Jeremy Corbyn has dropped a truth bomb in just one sentence. And it shows one of the reasons why he is so popular with young people. He reacts with blistering common sense to the situation that they find themselves in.
Speaking about Labour’s commitment to increasing the Living Wage to £10 an hour for all people, Corbyn was asked whether it should apply to 16-year-olds. He replied:
Yes, the £10 an hour living wage, real living wage, is correct and also should apply to all workers, because I don’t think young people eat less than old people – that’s my experience anyway.
The Living Wage
Currently, the level of the Living Wage is determined by how old you are. Those over 25 receive £7.50 an hour. But this drops to £7.05 an hour for 21-24-year-olds, £5.60 for 18-20-year-olds, and just £4.05 for those under 18.
But the Living Wage Foundation, who calculate what “employees and their families need to live”, claim this figure should be higher. It says the real living wage is £8.45 an hour outside of London and £9.75 an hour in London.
The Living Wage Foundation also agrees that it should be paid to young people:
The rates apply to all workers over 18 – in recognition that young people face the same living costs as everyone else.
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A war on the young
But it’s not just wages that are skewed against young people, it’s the whole benefits system. For example, young people receive less Jobseekers Allowance, with those under 25 years receiving £57.90 a week, compared to £73.10 for those over 25.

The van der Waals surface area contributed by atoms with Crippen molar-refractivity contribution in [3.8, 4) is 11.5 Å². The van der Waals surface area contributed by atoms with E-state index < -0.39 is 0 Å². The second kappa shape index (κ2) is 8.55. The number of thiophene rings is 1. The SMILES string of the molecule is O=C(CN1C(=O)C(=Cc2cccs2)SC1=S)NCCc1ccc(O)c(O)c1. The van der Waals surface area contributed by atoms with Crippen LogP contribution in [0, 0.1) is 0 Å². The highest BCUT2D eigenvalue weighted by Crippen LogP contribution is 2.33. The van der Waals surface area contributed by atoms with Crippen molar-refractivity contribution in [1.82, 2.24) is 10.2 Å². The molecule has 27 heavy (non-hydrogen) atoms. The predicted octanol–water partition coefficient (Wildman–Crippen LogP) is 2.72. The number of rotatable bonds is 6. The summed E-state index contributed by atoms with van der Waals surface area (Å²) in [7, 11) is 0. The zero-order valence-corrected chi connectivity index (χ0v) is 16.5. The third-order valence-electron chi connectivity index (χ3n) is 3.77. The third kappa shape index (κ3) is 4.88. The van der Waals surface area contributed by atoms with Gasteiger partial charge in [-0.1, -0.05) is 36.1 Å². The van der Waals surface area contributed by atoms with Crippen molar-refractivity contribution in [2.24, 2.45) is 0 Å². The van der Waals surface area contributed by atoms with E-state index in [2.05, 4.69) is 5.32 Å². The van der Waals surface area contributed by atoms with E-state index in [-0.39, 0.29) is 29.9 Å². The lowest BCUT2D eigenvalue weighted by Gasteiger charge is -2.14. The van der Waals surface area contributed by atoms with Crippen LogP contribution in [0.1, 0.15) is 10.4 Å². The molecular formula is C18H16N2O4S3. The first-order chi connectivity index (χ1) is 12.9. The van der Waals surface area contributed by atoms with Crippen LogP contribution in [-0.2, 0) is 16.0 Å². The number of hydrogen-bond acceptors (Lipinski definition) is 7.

But changes brought in by the Conservative government have made things even worse. It has severely restricted the amount and type of benefits young people can receive. For example, in March it brought in a new law that stated anyone under 21 who make a new claim for Jobseekers Allowance would no longer be entitled to housing benefit.
This is in addition to the scrapping of the Education Maintenance Allowance, which gave students on lower incomes £30 a week to help them stay in education. And it is against a backdrop of an increase in tuition fees, to nearly £10k a year for some university students.
Valuing young people
The Conservative Party has treated young people with absolute disdain because they thought they could get away with it. But the general election proved that they can’t.
Corbyn, on the other hand, is valuing young people. He recognises the contribution they make and the hardships they face. And he is doing so with common sense. Living costs are the same whether you are old or young. Food costs the same. Rent costs the same. Basic utilities cost the same. And to suggest that young people can somehow survive on less than older people is a ridiculous fallacy.
Run for the hills, Theresa!
Young people have lived with Conservative or Coalition governments for most of their adult lives. And these governments have taken away their benefits, increased tuition fees, and destroyed their NHS. At the same time, young people have been priced out of the housing market and told they will likely work for longer than their parents, for less. And 38% of all zero hours contracts are held by those under 25.
The young now have a politician who is listening and fighting for them and their rights. And it is no wonder they are responding. It is shown in the voting turn-out. And it is also shown in the chants going around Glastonbury and the number of people wanting to hear him speak.
Politics has changed. The young are regaining their voice and fighting back. They have a Labour leader who is listening and responding to them with common sense. And it should make Theresa May and the Tories very worried indeed.
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